Backing Up and Restoring Virtual Machines
Hyper-V uses the Volume Shadow Copy Service (VSS) to backup and restore virtual machines (VMs). If the backup (volume snapshot) integration services are installed in the guest operating system, a VSS requester is installed that will allow VSS writers in the guest operating system to participate in the backup of the VM. For details, see the following sections:
- Backing Up the Virtual Machines
- Restoring the Virtual Machines
- Failover Clustering and Hyper-V VSS
- Details on the Hyper-V VSS Writer
- Related topics
Hyper-V uses one of two mechanisms to back up each VM. The default backup mechanism is called the "Saved State" method, where the VM is put into a saved state during the processing of the PrepareForSnapshot event, snapshots are taken of the appropriate volumes, and the VM is returned to the previous state during the processing of the PostSnapshot event.
The other backup mechanism is called the "Child VM Snapshot" method, which uses VSS inside the child VM to participate in the backup. For the "Child VM Snapshot" method to be supported, all of the following conditions must be met:
- Backup (volume snapshot) Integration Service is installed and running in the child VM. The service name is
"Hyper-V Volume Shadow Copy Requestor".
Windows 2000: Backup Integration Service is not supported.
- The child VM must be in the running state.
- The Snapshot File Location for the VM is set to be the same volume in the host operating system as the VHD files for the VM.
- All volumes in the child VM are basic disks and there are no dynamic disks.
- All disks in the child VM must use a file system that supports snapshots (for example, NTFS).
In general, the process for backing up VMs is the same as described in Overview of Processing a Backup Under VSS. The unique behavior happens when the Hyper-V VSS writer (part of the "Hyper-V Virtual Machine Management" service) processes the PrepareForSnapshot event. If the backup was done using the "Child VM Snapshot" method, there is additional processing done but it is not visible to the child VM.
The following procedure describes how to back up VMs.
To back up virtual machines
- For each VM in the writer metadata, if the "Saved State" method is used, the VM is put into a saved state. For VMs using the "Child VM Snapshot" method, the Hyper-V Volume Shadow Copy Requestor Service in the child VM processes the backup as detailed in Overview of Processing a Backup Under VSS. All VSS events in the child VM occur during the host operating system processing of the PrepareForSnapshot event.
- After all VMs have either been put in the saved state or had snapshots taken, the Hyper-V VSS writer returns from the PrepareForSnapshot event. No processing is done by the Hyper-V VSS writer during the Freeze and Thaw events.
- When the Hyper-V VSS writer processes the PostSnapshot event, VMs that were backed up using the "Saved State" method and were put into a saved state by the Hyper-V VSS writer are returned to the state they were in before the backup started. For the VMs that were backed up using the "Child VM Snapshot" method, the host image of the VHD files that had the snapshots taken are rolled back to the snapshot taken during the processing of the PrepareForSnapshot event. This processing is done independently of the VSS writers in the child VMs so the snapshots taken must be auto-recoverable. (VSS_VOLSNAP_ATTR_NO_AUTORECOVERY is not set in the context.)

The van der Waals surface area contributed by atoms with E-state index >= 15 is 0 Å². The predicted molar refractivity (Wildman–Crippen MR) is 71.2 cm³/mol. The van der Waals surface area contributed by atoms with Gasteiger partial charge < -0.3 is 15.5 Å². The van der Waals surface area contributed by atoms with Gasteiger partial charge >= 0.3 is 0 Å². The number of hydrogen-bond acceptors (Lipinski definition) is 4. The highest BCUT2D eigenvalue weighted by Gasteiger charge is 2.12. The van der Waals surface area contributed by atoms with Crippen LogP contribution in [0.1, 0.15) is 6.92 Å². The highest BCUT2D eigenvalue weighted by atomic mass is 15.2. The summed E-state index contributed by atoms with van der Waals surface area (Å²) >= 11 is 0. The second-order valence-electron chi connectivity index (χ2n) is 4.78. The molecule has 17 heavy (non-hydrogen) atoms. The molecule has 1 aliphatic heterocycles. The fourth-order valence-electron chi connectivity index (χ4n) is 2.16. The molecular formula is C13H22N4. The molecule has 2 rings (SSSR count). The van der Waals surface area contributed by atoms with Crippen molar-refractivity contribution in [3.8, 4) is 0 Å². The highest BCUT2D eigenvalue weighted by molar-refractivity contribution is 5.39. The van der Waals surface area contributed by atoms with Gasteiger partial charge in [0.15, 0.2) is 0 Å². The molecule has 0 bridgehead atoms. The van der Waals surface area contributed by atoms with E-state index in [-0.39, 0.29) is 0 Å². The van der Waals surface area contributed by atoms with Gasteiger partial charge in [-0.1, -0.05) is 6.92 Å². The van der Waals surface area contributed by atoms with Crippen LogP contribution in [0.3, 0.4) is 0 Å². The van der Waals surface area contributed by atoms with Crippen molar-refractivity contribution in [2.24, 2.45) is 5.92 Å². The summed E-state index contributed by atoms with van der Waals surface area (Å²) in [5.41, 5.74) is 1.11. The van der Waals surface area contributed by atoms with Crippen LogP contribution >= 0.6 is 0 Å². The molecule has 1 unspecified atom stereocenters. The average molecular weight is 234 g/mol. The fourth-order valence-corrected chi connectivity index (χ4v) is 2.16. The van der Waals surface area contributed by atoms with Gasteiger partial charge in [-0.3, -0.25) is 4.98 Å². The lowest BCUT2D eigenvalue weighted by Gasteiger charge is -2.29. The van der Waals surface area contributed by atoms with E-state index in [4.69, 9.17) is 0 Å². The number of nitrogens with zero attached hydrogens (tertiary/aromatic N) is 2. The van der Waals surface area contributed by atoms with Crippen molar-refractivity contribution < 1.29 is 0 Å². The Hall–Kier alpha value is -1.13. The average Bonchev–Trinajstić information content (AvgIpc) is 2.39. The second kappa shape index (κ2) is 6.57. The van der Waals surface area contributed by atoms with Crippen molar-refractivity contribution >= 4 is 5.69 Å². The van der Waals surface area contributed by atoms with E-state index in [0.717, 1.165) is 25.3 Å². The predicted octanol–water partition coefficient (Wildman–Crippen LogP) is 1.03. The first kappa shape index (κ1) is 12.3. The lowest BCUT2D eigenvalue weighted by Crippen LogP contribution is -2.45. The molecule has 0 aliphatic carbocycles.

Partial backups are not supported. If any VM fails to create a snapshot, no VMs will be backed up.
Note Pass-through and iSCSI disks are not visible to the host operating system and therefore not backed up by the Hyper-V VSS writer. Backups of these volumes must be done entirely within the VM.
Restoring the VMs is done entirely by the host operating system; the VSS writers in the child VMs are not involved.
The following procedure describes how to restore VMs.
To restore virtual machines
- During the processing of the PreRestore event, the Hyper-V VSS writer turns off and deletes any VMs that are about to be restored.
- After all VSS writers have processed the PreRestore event, the files are restored.
- During the processing of the PostRestore event, the Hyper-V VSS writer calls the IVssComponent::GetFileRestoreStatus method. If the return is not VSS_RS_ALL, then the Hyper-V VSS writer calls the SetWriterFailure method and returns FALSE from the OnPostRestore method.
- For each VM that was restored, the Hyper-V VSS writer registers the VM with the Hyper-V management service. If the VM is restored to a nondefault location, a symbolic link is created in the default location linking to that location.
- For each VHD that was restored, the location is compared with the one specified for that VM. If the location is different, then the configuration is updated with the proper location.
- The network configuration is updated. If the virtual switches that the VM was connected to when it was backed up still exit, new ports are created and connected to the VM.
The Hyper-V VSS writer does not give any consideration to VMs that are part of a failover cluster. During both the "Saved State" method backups and all restores, the VM would be put into the saved state or deleted entirely. This would be seen as a failure by the clustering service and cause the applications on those nodes to be failed over to other nodes. To avoid this during "Saved State" backups, the VM state must be saved using the clustering service. To avoid this during a restore, the resources on the VM would need to be taken offline.
Writer Name: Microsoft Hyper-V VSS Writer
Writer ID: 66841cd4-6ded-4f4b-8f17-fd23f8ddc3de